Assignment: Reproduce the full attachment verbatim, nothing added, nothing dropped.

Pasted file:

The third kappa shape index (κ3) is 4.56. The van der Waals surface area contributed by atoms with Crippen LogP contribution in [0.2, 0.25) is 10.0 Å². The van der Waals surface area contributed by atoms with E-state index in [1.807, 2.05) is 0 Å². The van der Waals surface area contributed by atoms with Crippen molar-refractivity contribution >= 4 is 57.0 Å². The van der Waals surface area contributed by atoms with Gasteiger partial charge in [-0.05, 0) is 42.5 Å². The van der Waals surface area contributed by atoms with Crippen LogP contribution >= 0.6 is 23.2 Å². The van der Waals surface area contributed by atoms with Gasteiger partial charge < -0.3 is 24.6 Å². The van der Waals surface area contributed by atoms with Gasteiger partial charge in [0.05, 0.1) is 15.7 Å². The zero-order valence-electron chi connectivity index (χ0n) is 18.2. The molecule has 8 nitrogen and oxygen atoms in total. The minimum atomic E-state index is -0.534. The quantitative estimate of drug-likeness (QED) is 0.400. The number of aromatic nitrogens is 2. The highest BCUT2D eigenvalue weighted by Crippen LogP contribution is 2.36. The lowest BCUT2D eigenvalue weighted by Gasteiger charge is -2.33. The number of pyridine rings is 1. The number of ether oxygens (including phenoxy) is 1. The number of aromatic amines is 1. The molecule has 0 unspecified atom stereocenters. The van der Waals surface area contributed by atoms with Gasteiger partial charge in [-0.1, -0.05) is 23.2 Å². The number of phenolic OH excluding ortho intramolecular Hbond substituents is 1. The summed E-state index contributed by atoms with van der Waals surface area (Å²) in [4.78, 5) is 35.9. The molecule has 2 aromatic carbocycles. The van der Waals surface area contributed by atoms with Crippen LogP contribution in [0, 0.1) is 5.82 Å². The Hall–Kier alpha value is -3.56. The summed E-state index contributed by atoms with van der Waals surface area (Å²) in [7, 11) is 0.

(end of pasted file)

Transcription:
The third kappa shape index (κ3) is 4.56. The van der Waals surface area contributed by atoms with Crippen LogP contribution in [0.2, 0.25) is 10.0 Å². The van der Waals surface area contributed by atoms with E-state index in [1.807, 2.05) is 0 Å². The van der Waals surface area contributed by atoms with Crippen molar-refractivity contribution >= 4 is 57.0 Å². The van der Waals surface area contributed by atoms with Gasteiger partial charge in [-0.05, 0) is 42.5 Å². The van der Waals surface area contributed by atoms with Crippen LogP contribution >= 0.6 is 23.2 Å². The van der Waals surface area contributed by atoms with Gasteiger partial charge < -0.3 is 24.6 Å². The van der Waals surface area contributed by atoms with Gasteiger partial charge in [0.05, 0.1) is 15.7 Å². The zero-order valence-electron chi connectivity index (χ0n) is 18.2. The molecule has 8 nitrogen and oxygen atoms in total. The minimum atomic E-state index is -0.534. The quantitative estimate of drug-likeness (QED) is 0.400. The number of aromatic nitrogens is 2. The highest BCUT2D eigenvalue weighted by Crippen LogP contribution is 2.36. The lowest BCUT2D eigenvalue weighted by Gasteiger charge is -2.33. The number of pyridine rings is 1. The number of ether oxygens (including phenoxy) is 1. The number of aromatic amines is 1. The molecule has 0 unspecified atom stereocenters. The van der Waals surface area contributed by atoms with Gasteiger partial charge in [-0.1, -0.05) is 23.2 Å². The number of phenolic OH excluding ortho intramolecular Hbond substituents is 1. The summed E-state index contributed by atoms with van der Waals surface area (Å²) in [4.78, 5) is 35.9. The molecule has 2 aromatic carbocycles. The van der Waals surface area contributed by atoms with Crippen LogP contribution in [0, 0.1) is 5.82 Å². The Hall–Kier alpha value is -3.56. The summed E-state index contributed by atoms with van der Waals surface area (Å²) in [7, 11) is 0.